Taliban Courts Filling Justice Vacuum In Afghanistan Taliban judges are playing a larger role in Afghanistan, as the Western-structured legal system struggles to gain footing and authority. The Western-influenced system, just seven years old, is fraught with corruption and complexity, and lacks a strong judicial infrastructure.
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Taliban Courts Filling Justice Vacuum In Afghanistan

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Taliban Courts Filling Justice Vacuum In Afghanistan

Taliban Courts Filling Justice Vacuum In Afghanistan

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The Taliban have killed and wounded thousands of innocent people across Afghanistan. Yet many Afghans, especially in rural areas, turn to Taliban judges to settle grievances. They say the militants, unlike the country's official court system, get things done quickly and without asking for bribes. This week NPR correspondent Soraya Sarhaddi Nelson is reporting on Afghanistan's troubled justice system. Today she looks at the Taliban's brand of frontier justice.

SORAYA SARHADDI NELSON: The judge waits in an abandoned schoolhouse overlooking the Pech River here in eastern Afghanistan. His name is Mullah Nasrat Ramani. He's 35. With a trim black beard, a wool cap on his head, and windbreaker over his tunic and baggy pants, he looks like most Pashtuns living here.

MULLAH NASRAT RAMANI: (Foreign language spoken)

SARHADDI NELSON: But the Taliban chant on his cell phone reveals Ramani's true identity. He belongs to the Salafi, a militant group in the Korengal Valley that is closely allied with the Taliban. Ramani says he's an Islamic law graduate from Kabul University and that for the past three years or so, he's served as a Taliban judge in these parts. He says he frequently goes to Korengal residents' homes to hold court sessions, that is when he's not fighting American soldiers here.

NASRAT RAMANI: (Through Translator) We are mobile judges. Sometimes we go to the people, and sometimes they come to us. We don't have a courtroom, and we are not official, but we are sanctioned by the Taliban leadership to carry out justice using Islamic law.

SARHADDI NELSON: Ramani says most of his recent cases were civil disputes. He heard one murder case a couple months back that ended in acquittal. A half-hour's drive away in the city of Asadabad, taxi driver Habib Noor says he's grateful for judges like Ramani. He claims many people in Kunar province go to the militants to get their grievances heard, even in dangerous areas like the Korengal, where U.S. forces clash with militants almost daily.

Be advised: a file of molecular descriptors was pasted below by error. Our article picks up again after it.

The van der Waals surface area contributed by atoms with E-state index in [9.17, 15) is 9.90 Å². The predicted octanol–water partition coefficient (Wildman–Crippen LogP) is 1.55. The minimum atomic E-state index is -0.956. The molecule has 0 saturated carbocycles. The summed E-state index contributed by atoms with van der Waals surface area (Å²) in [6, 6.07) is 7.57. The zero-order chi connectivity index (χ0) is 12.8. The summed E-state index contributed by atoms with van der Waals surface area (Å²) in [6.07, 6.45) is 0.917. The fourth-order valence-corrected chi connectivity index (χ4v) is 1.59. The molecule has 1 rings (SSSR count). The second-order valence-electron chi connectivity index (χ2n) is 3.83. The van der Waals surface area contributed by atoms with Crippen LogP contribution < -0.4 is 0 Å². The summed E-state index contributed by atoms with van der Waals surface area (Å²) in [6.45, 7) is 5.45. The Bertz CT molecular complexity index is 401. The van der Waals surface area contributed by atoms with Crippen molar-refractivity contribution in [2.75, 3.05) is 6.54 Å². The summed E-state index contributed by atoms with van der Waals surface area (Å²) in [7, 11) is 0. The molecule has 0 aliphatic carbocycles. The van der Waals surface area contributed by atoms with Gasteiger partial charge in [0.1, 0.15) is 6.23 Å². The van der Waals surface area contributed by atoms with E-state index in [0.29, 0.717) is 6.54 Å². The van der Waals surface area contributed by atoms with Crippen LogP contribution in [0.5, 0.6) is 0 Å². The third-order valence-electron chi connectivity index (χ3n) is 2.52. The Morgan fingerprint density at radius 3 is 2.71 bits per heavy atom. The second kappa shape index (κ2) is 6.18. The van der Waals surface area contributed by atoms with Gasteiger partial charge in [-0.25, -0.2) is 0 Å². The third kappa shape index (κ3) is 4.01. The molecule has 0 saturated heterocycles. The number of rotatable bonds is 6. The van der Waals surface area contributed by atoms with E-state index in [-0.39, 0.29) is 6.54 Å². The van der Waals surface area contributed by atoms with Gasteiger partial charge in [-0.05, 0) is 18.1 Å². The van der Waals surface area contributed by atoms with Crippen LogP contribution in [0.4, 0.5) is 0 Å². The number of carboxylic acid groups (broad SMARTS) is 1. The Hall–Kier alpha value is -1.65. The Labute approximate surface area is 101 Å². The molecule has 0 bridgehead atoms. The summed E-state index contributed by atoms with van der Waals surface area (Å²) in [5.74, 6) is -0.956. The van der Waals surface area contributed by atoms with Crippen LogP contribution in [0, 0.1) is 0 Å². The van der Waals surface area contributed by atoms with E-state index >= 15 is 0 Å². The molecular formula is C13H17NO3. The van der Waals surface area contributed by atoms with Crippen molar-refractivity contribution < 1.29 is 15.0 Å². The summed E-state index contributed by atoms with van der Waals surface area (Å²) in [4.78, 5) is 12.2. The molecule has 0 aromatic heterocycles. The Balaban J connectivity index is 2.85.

HABIB NOOR: (Foreign language spoken)

SARHADDI NELSON: Noor says the problem with government courts is that they are too slow and corrupt. Whoever pays the biggest bribe wins the case, he says. Such attitudes about the Afghan justice system are common. Experts say, in the seven years since the West has tried to rebuild the court system, it has developed into a complicated maze fraught with corruption. Western and Afghan officials say that's partly because there's been too little time to build enough courthouses and create a new pool of legal professionals.

Decades of war basically destroyed the judicial infrastructure in Afghanistan and killed or drove out most of the country's legal minds. But critics of the system, like lawmaker Daud Sultanzai, say such excuses are wearing thin with the Afghan people.

DAUD SULTANZAI: Most of the problems that we have in this country, and this - chief among them is this one, they all are here because of bad governance, because of no governance, because of lack of rule of law.

SARHADDI NELSON: Sultanzai represents a volatile province south of Kabul. He says the justice system's weaknesses have played right into the hands of the Taliban. He explains that the militants quickly learned that the best way to gain popular support is to provide what the government can't. So the Taliban assigned its own governors and judges to bring rule of law to people living in provinces where it has a strong presence, mostly in the south, east, and west.